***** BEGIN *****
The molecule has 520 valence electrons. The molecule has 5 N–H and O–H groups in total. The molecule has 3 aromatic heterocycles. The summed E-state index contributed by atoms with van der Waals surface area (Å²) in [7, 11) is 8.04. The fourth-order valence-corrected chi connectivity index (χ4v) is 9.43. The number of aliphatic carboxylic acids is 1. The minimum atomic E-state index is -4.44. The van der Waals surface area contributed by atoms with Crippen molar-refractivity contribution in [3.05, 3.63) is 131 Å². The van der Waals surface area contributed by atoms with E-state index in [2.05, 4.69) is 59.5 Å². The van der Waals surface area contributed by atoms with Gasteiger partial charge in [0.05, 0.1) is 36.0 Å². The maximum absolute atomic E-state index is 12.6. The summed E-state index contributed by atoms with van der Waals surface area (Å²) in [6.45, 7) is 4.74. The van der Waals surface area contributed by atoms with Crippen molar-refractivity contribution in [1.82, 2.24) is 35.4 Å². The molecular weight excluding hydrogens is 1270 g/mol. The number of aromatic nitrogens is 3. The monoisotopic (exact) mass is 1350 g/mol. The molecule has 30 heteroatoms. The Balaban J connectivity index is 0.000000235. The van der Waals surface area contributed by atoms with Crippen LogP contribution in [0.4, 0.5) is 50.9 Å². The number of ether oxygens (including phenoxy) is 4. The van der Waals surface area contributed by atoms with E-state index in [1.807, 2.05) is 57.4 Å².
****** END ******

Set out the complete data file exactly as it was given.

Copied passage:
The molecule has 520 valence electrons. The molecule has 5 N–H and O–H groups in total. The molecule has 3 aromatic heterocycles. The summed E-state index contributed by atoms with van der Waals surface area (Å²) in [7, 11) is 8.04. The fourth-order valence-corrected chi connectivity index (χ4v) is 9.43. The number of aliphatic carboxylic acids is 1. The minimum atomic E-state index is -4.44. The van der Waals surface area contributed by atoms with Crippen molar-refractivity contribution in [3.05, 3.63) is 131 Å². The van der Waals surface area contributed by atoms with E-state index in [2.05, 4.69) is 59.5 Å². The van der Waals surface area contributed by atoms with Gasteiger partial charge in [0.05, 0.1) is 36.0 Å². The maximum absolute atomic E-state index is 12.6. The summed E-state index contributed by atoms with van der Waals surface area (Å²) in [6.45, 7) is 4.74. The van der Waals surface area contributed by atoms with Crippen molar-refractivity contribution in [1.82, 2.24) is 35.4 Å². The molecular weight excluding hydrogens is 1270 g/mol. The number of aromatic nitrogens is 3. The monoisotopic (exact) mass is 1350 g/mol. The molecule has 30 heteroatoms. The Balaban J connectivity index is 0.000000235. The van der Waals surface area contributed by atoms with Crippen LogP contribution in [0.4, 0.5) is 50.9 Å². The number of ether oxygens (including phenoxy) is 4. The van der Waals surface area contributed by atoms with E-state index in [1.807, 2.05) is 57.4 Å².